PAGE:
Law Day’s story began nearly six decades ago when President Dwight D. Eisenhower established Law Day to honor the country’s judicial legacy.
“[A] day of national dedication to the principle of government under laws would afford us an opportunity better to understand and appreciate the manifold virtues of such a government and to focus the attention of the world upon them,” Ike wrote in the inaugural Law Day proclamation.
The idea was presented to the White House a few months earlier in 1957, by American Bar Association President Charles S. Rhyne.
The ABA’s current president, Linda A. Klein, tells the story: “He was watching pictures of the Soviet Union May Day celebration, May 1, and he watched missiles and tanks marching down Red Square. And he said America was about rule of law, not rule of force.”
The era of Cold War posturing may be over, but Klein, the Atlanta-based senior managing shareholder of Baker Donelson Bearman Caldwell & Berkowitz P.C., said it’s just as important today to ask Americans to reflect on the rights given to them in the country’s fundamental documents.
That’s why she said it was such a privilege for her to pick the 14th Amendment as the ABA’s theme for Law Day 2017.
“It is such a highly litigated part of the Constitution, and yet among the least understood,” she said. “Most Americans don’t realize how the 14th Amendment affects their lives.”
Nor do many Americans realize that the rights received under the 14th Amendment weren’t part of the American system of government in its infancy.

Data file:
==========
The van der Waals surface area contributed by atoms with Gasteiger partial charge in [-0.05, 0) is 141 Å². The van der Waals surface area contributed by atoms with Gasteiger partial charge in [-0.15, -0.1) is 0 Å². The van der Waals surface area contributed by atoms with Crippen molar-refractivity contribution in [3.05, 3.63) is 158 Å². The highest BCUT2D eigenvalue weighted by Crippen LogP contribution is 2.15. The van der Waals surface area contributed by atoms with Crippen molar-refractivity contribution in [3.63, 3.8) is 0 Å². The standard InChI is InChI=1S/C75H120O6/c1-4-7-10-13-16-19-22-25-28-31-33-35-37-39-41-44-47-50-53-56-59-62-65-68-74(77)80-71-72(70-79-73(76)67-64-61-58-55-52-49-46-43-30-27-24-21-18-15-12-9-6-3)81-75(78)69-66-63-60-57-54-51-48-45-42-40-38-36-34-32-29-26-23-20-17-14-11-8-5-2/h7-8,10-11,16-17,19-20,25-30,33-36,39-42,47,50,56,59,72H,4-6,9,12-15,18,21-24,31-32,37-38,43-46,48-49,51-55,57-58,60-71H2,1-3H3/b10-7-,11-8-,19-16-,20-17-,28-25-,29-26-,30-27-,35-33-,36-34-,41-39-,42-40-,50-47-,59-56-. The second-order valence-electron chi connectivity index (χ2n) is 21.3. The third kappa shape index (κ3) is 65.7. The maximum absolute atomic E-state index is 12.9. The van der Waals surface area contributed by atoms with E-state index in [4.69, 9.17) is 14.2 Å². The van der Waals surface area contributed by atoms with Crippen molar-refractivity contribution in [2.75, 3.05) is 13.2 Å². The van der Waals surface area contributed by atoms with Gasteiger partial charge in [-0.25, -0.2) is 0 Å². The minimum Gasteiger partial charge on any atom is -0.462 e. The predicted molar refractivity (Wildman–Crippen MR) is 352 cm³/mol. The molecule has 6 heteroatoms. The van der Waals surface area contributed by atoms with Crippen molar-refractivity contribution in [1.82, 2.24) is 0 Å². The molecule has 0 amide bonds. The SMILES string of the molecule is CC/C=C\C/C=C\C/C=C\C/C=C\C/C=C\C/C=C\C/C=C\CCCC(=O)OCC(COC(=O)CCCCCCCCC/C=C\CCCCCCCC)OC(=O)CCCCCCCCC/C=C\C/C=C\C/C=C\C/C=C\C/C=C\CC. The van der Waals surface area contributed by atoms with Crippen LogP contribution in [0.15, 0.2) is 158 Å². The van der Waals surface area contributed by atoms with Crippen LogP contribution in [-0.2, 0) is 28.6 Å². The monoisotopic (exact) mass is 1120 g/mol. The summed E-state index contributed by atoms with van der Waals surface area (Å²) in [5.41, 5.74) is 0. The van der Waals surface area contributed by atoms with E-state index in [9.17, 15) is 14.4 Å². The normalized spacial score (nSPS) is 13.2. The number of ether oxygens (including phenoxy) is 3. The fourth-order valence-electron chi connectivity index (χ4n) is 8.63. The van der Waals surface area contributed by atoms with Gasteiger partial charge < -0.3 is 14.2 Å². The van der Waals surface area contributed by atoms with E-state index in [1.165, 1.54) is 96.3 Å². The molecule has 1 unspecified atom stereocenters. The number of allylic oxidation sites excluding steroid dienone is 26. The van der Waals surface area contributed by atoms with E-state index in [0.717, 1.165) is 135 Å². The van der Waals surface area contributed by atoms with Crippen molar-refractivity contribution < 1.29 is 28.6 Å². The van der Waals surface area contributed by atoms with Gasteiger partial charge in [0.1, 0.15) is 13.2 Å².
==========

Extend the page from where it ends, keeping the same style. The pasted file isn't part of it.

“It is roughly the 150th anniversary of the 14th Amendment,” Klein said.
The amendment was adopted in July 1868, but it was sent to the states for approval in June 1866.
“So we’re in the year between congressional and state ratification,” she said. “So that’s why I zeroed in on the 14th Amendment.”
Klein said the theme was picked several years ago, before the 2016 election cycle.
And she sees the legal community as well-equipped to draw that connection for the public between a 150-year-old document and more contemporary legal and policy milestones.
For example, she said, the 14th Amendment served as a cornerstone of 20th century civil rights legislation — by giving Congress the ability to pass laws aimed at enforcing citizenship rights, due process and equal protection.
Among those laws are the Civil Rights Act, the Voting Rights Act, the Age Discrimination in Employment Act and the Americans with Disabilities Act, she said.
And she cited Supreme Court cases like Obergefell v. Hodges in 2015 — granting a fundamental right to marry to same-sex couples — as proof the 14th Amendment will continue to be cited by modern courts and judges to affect people’s lives.
“Those are the kinds of things the 14th Amendment has enabled us Americans to enjoy.”
Tonight, the ABA hosts its 15th annual Leon Jaworski Public Program, a panel discussion at Jones Day’s Washington, D.C., office. And on Tuesday morning in Washington, the ABA will invite about 150 high school students from across the country for its Dialogue on the 14th Amendment session.
But it’s not all about the nation’s capital on Law Day — the ABA also incorporates its Chicago headquarters at 321 N. Clark St. into the mix.
“Every year on Law Day, the ABA does a trivia quiz for everybody in the office building where the ABA is,” Klein said.
There’s a prize wheel involved. Anybody interested in testing their knowledge is welcome, she said.
This year happens to mark 80 years since the ABA first moved to Chicago, setting up shop in the Rookery Building in 1927.
“There are many Illinois lawyers that are staff members at the ABA, and they do fabulous work to educate the public,” Klein said.
“We’re proud to be part of the community, that’s for darn sure.”